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iCycle: Tracking the Female Cycle

Men often say that women can be very unpredictable, but are they really or is it more a matter of learning how to read a woman’s seasonal forecast? In the old days, the cycle of the moon was said to be linked to the female cycle. Our modern times rely more on technology to get a grasp of the natural tides of the female body. In this blogpost we will introduce some devices that try to help and gain insight into the female cycle. This can be useful when you are trying to get pregnant or want to avoid pregnancy, or when you simply want to learn how to better understand your own or your partner's body, mind and well being. Women who are not on birth control will live in a rhythm of monthly cycles. Every week they pass as it were through another season. Each season has its own characteristics, and affects a woman’s physical well being and energy level and her feelings, emotions and awareness in a different way. Even for women themselves it is sometimes hard to get a grip on their cycle, and to fully understand their own rhythm and to live in harmony with it.

Seasonal forecast

During the first week of a woman’s cycle it is autumn. The female body does something similar to trees that drop their leaves, and cleans up the uterine lining of the womb that did not conceive, in a process that is also called menstruation. During the second week, it is winter. Just like the soil prepares for a new season of life, the female body starts to prepare for the release of a new egg, which is also referred to as the follicular phase. During the third week, spring is in the air, a new vibe, with birds finding mates and sprouts popping out of the soil. The female body releases its egg, which is also called the ovulatory phase. During the last week of the cycle, it is summertime. A time of traveling and adventure, in which everything grows and glows. The egg travels in the womb, the uterine lining prepares for the adventure of welcoming new life by growing bigger. This phase is also referred to as the luteal phase. And then either winter returns or… the first signs of new life put the female seasonal cycle upside down...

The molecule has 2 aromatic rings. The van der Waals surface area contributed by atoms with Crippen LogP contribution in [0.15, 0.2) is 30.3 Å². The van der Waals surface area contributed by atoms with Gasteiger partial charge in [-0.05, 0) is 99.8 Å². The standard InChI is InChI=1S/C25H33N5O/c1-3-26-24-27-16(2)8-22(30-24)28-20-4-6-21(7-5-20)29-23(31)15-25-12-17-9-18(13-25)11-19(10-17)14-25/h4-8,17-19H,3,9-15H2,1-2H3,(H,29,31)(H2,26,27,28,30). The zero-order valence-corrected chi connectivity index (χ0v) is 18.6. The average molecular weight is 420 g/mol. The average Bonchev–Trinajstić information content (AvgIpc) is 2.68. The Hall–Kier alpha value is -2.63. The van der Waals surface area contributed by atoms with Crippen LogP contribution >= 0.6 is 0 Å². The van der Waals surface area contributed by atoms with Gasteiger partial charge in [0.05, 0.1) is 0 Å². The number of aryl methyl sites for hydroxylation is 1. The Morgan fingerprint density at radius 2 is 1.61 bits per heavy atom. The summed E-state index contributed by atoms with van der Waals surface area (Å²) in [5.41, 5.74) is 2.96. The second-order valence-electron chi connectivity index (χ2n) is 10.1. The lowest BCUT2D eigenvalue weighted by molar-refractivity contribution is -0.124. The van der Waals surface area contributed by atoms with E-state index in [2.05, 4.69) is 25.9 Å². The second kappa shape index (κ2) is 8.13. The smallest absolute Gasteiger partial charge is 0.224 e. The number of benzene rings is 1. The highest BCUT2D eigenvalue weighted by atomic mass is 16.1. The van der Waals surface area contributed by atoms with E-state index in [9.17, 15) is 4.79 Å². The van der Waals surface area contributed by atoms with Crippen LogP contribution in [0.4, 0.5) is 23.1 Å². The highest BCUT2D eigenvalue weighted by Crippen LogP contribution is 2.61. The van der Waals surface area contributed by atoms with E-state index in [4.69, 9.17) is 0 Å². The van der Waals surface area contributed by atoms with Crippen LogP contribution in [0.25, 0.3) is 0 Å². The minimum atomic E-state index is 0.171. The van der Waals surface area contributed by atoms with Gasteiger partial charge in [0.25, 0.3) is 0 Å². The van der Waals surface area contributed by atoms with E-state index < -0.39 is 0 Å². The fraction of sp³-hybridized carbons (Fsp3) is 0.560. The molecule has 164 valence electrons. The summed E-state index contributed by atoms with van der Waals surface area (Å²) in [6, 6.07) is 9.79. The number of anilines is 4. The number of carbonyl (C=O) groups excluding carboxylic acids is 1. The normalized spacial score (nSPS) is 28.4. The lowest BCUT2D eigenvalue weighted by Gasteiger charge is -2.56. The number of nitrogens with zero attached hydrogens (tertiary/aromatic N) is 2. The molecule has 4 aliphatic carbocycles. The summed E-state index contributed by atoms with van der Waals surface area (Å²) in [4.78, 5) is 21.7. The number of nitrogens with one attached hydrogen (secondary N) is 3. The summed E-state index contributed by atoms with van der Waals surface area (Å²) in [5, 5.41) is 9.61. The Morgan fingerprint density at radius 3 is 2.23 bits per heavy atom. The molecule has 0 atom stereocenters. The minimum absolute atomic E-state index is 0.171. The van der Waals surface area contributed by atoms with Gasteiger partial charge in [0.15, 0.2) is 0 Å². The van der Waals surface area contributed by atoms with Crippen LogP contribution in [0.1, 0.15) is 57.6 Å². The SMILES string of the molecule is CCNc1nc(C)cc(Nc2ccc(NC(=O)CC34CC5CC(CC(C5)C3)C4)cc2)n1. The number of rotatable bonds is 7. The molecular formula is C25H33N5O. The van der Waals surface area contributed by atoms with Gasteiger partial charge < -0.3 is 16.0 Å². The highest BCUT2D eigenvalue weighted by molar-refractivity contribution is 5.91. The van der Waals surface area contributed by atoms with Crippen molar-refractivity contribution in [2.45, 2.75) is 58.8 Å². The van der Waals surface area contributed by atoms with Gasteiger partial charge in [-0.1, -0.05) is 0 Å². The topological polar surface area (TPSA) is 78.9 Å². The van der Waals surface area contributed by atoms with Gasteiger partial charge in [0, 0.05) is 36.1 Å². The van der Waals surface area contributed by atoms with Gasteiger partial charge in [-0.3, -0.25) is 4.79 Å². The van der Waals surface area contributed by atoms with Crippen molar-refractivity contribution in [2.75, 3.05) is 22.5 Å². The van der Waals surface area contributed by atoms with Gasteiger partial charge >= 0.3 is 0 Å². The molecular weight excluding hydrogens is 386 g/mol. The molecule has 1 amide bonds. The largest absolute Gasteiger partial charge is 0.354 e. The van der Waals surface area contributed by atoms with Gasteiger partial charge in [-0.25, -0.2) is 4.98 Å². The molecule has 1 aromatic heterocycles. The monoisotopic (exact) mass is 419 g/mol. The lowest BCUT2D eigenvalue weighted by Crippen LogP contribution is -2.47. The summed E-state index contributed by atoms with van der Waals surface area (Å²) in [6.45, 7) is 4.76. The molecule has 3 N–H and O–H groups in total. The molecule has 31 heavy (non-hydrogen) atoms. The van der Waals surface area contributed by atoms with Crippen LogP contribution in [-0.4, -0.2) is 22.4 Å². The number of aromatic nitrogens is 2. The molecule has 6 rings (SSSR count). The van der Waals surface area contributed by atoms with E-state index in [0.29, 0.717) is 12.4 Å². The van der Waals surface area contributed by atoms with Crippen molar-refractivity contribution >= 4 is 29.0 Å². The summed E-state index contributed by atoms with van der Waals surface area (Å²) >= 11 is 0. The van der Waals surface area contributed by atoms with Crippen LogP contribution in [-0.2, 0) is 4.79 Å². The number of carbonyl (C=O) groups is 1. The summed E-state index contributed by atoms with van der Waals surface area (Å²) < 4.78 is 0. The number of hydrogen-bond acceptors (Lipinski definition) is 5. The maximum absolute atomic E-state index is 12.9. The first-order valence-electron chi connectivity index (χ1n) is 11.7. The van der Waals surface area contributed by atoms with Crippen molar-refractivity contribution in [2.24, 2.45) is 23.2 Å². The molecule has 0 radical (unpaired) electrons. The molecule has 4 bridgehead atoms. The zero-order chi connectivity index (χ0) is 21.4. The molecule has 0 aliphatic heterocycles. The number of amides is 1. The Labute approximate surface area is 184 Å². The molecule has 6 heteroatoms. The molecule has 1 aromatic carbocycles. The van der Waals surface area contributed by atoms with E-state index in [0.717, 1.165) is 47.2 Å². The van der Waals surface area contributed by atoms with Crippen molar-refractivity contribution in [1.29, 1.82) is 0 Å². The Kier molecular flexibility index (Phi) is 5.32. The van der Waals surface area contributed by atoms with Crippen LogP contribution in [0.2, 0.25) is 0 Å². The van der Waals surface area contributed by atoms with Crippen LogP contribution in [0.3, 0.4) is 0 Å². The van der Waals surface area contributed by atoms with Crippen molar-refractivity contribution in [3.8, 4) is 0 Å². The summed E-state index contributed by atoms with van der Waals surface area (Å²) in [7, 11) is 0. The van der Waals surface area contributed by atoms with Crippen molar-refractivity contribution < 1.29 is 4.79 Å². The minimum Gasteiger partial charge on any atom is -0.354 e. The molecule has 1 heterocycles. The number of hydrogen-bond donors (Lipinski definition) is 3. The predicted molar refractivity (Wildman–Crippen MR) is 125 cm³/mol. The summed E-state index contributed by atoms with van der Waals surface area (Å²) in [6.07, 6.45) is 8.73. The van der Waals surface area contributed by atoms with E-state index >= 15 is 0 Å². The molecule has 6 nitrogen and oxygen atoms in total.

The number of devices and apps that claim to help women with tracking their seasons, has grown rapidly in recent years. They include everything from apps that are in essence fancy, electronic versions of period tracking beads bracelets based on the calendar method, to more advanced devices, based on vital signs tracking, that give a far more accurate idea of a woman’s fertility window. Below we shed some light on three devices that have been introduced fairly recently or are a household name that kept developing their product to keep competing in an innovating market. Please bear in mind that the selection is necessarily arbitrary, and that their inclusion here is not an endorsement nor a conclusive evaluation of their pros and cons or a validation of their effectiveness. Although as a midwife I don’t mind assisting in a delivery, I cannot be held responsible for any pregnancies that do (or do not) result from the use of these products… ;-)

One final remark concerns the involvement of commercial third parties in the development and exploitation of the devices and apps concerned. As this Guardian-article shows, the underlying business concepts might be less innocent than they seem in on first glance. The health information collected through apps and self monitoring may be used to strike deals with the pharmaceutical industry and parties in the field of reproductive health techniques. Whether these deals primarily serve the interests of the users who provided the information, might be questioned.


Ava is a bracelet that helps women to get insight into their cycle and track their fertile days. The bracelet is worn at night and measures pulse rate, breathing rate, heart rate variability, sleep duration and sleep phases, movement, skin temperature, heat loss, perfusion, and bio-impedance. In the morning, the bracelet is synchronised with a smartphone app (available for both iOS and Android) based on algorithms that calculate the fertile period. Apart from that, it also gives insight into health indicators such as sleep, stress levels and heart rates. Ava claims that its device “detects an average of 5.3 fertile days per cycle at 89 percent accuracy”.